Why most funds raised by mainland firms not repatriated

PUBLISHED : Saturday, 06 February, 2010, 12:00am
UPDATED : Saturday, 06 February, 2010, 12:00am

'Seventy-seven per cent of the money raised by mainland corporates in the Hong Kong equity market in the first 11 months of 2009 has stayed in the Hong Kong dollar account. That tally will swell to HK$300 billion by the end of last year.'

Norman Chan Tak-lam, chief executive,

Hong Kong Monetary Authority

That is strange, many of you will say. Keeping the proceeds in Hong Kong dollars doesn't make much business sense for these mainland firms. They do business and present their accounts in yuan. Given the appreciation pressure on the yuan and the size of their proceeds, they should have converted the money into yuan to avoid exchange losses that can run into hundreds of millions.

Besides, why sell shares if they are not going to use the money? Any investment on the mainland nowadays will be better than a Hong Kong dollar deposit.

Well, as with anything in China, there is a lot more beneath the surface.

Let's talk about the state-owned enterprises first. Ever since the listing of the first H-share companies in 1993, Beijing has been adamant that all the proceeds should be repatriated after the share sale.

It does not matter whether the firm has any immediate funding needs. Any delay would result in a penalty. After all, it is a sale of state assets by the government not the firm.

But managers tried all sorts of tricks to keep the money here. That is because getting money out from the country via legal channels has always been a pain. And having access to foreign money was a privilege in those days.

A good example was the then Guangdong Kelon Electrical Holdings, a refrigerator maker that was listed in Hong Kong in 1996. Not a single cent of the money has been sent home, according to a former executive.

Beijing imposed some tough measures. Management was not allowed to go overseas until the proceeds came home. To the mainlanders, that really hurt.

Yet, that's history. As the country's foreign exchange reserves balloon, Beijing's job is about keeping the proceeds out, not in.

In 2007 when massive capital inflows brought increasing appreciation and inflationary pressure, Beijing began to discourage firms from listing in Hong Kong or remitting the money home.

Its largest rail builder, China Railway, secured Hong Kong listing approval that year on the condition that no money would be sent home. As a result, it suffered a 4.1 billion yuan (HK$4.66 billion) exchange loss in 2008.

The ban was not relaxed until the spring of 2009 when the global financial crisis reduced capital inflows into the country. That summer China Railway finally got the approval to send US$866 million home and convert it into yuan. But that was only 15.7 per cent of its IPO proceeds.

Now that the country's economy has picked up, the foreign reserves have rocketed to US$2.4 trillion and inflationary pressure is on the rise; it will not be too difficult to imagine how Beijing will treat these share-sale proceeds.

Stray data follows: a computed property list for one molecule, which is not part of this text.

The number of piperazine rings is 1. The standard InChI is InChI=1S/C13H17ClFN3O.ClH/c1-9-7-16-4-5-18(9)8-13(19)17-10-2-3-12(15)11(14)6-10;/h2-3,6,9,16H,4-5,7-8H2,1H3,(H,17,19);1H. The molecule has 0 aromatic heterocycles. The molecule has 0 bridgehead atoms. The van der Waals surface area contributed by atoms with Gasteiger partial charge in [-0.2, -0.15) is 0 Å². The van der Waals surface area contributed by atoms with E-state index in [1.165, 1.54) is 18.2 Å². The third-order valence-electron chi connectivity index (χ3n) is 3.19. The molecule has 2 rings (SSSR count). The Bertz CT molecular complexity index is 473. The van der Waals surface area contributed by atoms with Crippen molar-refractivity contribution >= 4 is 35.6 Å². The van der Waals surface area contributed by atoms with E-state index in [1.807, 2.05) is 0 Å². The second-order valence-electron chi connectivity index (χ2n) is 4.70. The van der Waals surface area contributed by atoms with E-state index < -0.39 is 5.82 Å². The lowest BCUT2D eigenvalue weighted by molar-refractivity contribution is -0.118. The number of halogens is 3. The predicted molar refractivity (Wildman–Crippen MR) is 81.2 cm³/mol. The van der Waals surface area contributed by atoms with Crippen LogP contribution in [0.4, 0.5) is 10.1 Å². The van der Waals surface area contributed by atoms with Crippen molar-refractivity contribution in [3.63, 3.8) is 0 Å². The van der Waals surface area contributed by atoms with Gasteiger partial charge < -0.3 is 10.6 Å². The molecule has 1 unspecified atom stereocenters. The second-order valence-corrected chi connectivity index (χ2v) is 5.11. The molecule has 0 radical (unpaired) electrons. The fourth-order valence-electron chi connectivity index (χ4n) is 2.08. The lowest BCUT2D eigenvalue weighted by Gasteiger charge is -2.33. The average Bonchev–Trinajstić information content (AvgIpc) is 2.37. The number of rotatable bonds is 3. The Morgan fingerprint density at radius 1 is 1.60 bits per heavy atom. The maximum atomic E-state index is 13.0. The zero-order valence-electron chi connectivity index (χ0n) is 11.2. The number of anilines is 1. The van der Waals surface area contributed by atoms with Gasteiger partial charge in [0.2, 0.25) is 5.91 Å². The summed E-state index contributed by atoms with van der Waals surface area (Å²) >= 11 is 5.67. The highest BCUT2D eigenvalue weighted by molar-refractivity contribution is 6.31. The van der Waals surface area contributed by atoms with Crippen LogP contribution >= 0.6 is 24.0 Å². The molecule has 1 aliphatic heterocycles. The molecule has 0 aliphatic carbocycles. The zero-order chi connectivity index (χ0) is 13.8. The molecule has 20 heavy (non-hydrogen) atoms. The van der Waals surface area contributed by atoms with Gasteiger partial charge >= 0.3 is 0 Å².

'Stay out' is the message. After all, the exchange losses of individual firms are of no concern to the central bank.

For private enterprises, there is little incentive to send the money home other than for necessities. With rare exceptions, these entrepreneurs structure their businesses in the form of offshore companies to escape the mainland's strait-jacket regulatory regime.

The result is a corporate structure that sees the listed firm as the holding company of its mainland business.

Under China law, money can only be sent home as the equity investment of a subsidiary. It will be very difficult to get it out without dissolving the subsidiary.

What if they need the money for overseas acquisitions or to support the share price?

Keeping the money in Hong Kong provides the greatest flexibility.

Fear is another reason.

Over the head of almost every private entrepreneur on the mainland hangs the knife called yuan zui (cardinal sin).

The issue is about how they got their first bucket of gold. Was it a loan secured by bribing a bank official? Did he or she buy a state-owned business at dirt-cheap prices plus bribes?

It may be something that happened years or decades ago. But no one can be sure.

It is politics, not law, that determine when the police will arrive at his or her door step.

To these people, Hong Kong is a safe haven for their wealth.

Even if their conscience is clear, they are well aware of the 'red eye' syndrome, meaning the jealousy of others. Neither do they want the tax man to come after them.

'Yes, a share placement is public knowledge. But seeing your wealth is a lot more tempting than knowing your wealth,' said one aide to an entrepreneur.

His boss had an industrial operation listed in Hong Kong. Fund managers loved it. As the share price rocketed, the owner did several stake sales and secured a total of $6 billion. Every penny was put into an Asian bank as cash and bonds, no stock and no real estate. (Sorry, I can't name names.)

It's okay for the controlling shareholders to keep the money here but how about the corporates?

If the money does not go home, what about the corporate finance projects or investment promised in the prospectus?

One answer is the back-to-back loan. The corporate puts the IPO proceeds in a bank in Hong Kong, which will then order its mainland branch to obtain a yuan loan. The Hong Kong dollar deposit stays as loan security, according to various bankers.

The risks for both the corporate and banks are limited. For the regulators, the incentive to bar this operation is limited.

So once again, you see how deficiencies up north have brought us business. Chances are that will still be the case for some time to come.